TIGER WOODS: No, obviously he has a tendency to take a little bit over the ball, but I played a slow player today in Patty. Patty takes his time a little bit. And he's kind of known for that and I knew that going in there. And you've just got to take your time and go ahead and understand that that's how they play. That's their speed. And just don't get caught up in it.

Q. 13 you were on in two and you're putting for an eagle and suddenly it turns into a par. Did you just charge that a little too much and not read it well or what happened?

TIGER WOODS: It's such a fast putt. Yeah, I did hit it just a touch hard. But on the other side of the hole it falls away and when I was reading the putt I knew how fast it was, because I saw a ton of footprints where I putted mine from. I saw the heel marks, and I knew they made the same mistakes that hopefully I didn't make, but I did make it. And it's just one of those things where I made a mistake.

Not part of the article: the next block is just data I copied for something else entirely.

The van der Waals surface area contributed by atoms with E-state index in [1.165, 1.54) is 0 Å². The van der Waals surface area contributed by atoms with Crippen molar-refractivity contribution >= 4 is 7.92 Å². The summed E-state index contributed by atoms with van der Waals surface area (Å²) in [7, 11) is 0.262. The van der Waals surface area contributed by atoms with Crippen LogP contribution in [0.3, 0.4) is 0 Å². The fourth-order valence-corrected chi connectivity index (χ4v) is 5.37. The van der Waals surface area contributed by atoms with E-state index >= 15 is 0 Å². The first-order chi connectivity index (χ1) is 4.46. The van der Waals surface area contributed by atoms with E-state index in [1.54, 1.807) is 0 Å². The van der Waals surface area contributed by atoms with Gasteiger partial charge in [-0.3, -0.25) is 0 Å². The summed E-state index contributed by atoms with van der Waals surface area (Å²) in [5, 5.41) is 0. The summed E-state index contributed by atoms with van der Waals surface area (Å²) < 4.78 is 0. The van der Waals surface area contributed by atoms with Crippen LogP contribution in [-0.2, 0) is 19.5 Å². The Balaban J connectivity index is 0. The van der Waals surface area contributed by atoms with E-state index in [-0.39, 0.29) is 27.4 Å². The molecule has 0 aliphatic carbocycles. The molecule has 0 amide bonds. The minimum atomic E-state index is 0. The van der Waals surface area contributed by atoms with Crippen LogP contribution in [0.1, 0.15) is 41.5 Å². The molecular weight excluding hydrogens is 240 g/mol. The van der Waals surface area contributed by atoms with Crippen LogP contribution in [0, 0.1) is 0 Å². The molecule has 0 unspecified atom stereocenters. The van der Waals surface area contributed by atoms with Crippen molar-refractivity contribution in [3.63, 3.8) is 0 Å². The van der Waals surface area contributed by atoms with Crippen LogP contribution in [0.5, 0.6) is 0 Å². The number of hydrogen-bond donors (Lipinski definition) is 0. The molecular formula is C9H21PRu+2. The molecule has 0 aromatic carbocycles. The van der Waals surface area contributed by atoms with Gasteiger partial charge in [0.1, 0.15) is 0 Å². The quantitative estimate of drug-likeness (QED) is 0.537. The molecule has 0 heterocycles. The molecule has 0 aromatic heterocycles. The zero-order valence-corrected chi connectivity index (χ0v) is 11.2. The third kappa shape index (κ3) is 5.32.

Q. Anybody who 3-putts always feels you gave one away. Is that really -- particularly since you had not made a birdie, did that hurt more in that situation?

TIGER WOODS: Actually I turned that into a positive, actually. Because if you look at the putt, my second putt, I ran it by. And I was over that next putt, my third putt and I was saying, if I miss this putt, it's back to the same spot. And even if I die it, I've got some heel prints, and I don't know if it's going to fall in. Let's go ahead and bang it in there. If I miss it I'm 4 or 5 putting, if I make it, I'm getting out of it with a good 3-putt. And that's what happened.